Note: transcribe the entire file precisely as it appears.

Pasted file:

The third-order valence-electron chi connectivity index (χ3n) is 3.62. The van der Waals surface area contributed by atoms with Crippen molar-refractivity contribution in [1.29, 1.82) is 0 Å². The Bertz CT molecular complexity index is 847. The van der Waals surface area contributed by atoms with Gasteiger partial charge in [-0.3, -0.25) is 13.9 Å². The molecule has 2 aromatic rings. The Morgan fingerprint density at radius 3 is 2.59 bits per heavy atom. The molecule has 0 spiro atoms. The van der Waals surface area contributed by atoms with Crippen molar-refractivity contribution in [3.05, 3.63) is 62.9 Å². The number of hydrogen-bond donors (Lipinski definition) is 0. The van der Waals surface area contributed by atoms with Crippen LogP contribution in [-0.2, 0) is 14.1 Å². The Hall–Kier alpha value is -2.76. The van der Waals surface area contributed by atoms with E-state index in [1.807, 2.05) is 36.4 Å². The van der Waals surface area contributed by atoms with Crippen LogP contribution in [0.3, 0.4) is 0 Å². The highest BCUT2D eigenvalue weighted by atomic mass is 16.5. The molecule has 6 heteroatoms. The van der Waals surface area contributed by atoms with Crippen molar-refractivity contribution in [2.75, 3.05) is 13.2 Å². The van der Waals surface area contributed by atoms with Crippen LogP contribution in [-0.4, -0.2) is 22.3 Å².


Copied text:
The third-order valence-electron chi connectivity index (χ3n) is 3.62. The van der Waals surface area contributed by atoms with Crippen molar-refractivity contribution in [1.29, 1.82) is 0 Å². The Bertz CT molecular complexity index is 847. The van der Waals surface area contributed by atoms with Gasteiger partial charge in [-0.3, -0.25) is 13.9 Å². The molecule has 2 aromatic rings. The Morgan fingerprint density at radius 3 is 2.59 bits per heavy atom. The molecule has 0 spiro atoms. The van der Waals surface area contributed by atoms with Crippen molar-refractivity contribution in [3.05, 3.63) is 62.9 Å². The number of hydrogen-bond donors (Lipinski definition) is 0. The van der Waals surface area contributed by atoms with Crippen LogP contribution in [-0.2, 0) is 14.1 Å². The Hall–Kier alpha value is -2.76. The van der Waals surface area contributed by atoms with E-state index in [1.807, 2.05) is 36.4 Å². The van der Waals surface area contributed by atoms with Crippen LogP contribution in [0.3, 0.4) is 0 Å². The highest BCUT2D eigenvalue weighted by atomic mass is 16.5. The molecule has 6 heteroatoms. The van der Waals surface area contributed by atoms with Crippen molar-refractivity contribution in [2.75, 3.05) is 13.2 Å². The van der Waals surface area contributed by atoms with Crippen LogP contribution in [-0.4, -0.2) is 22.3 Å².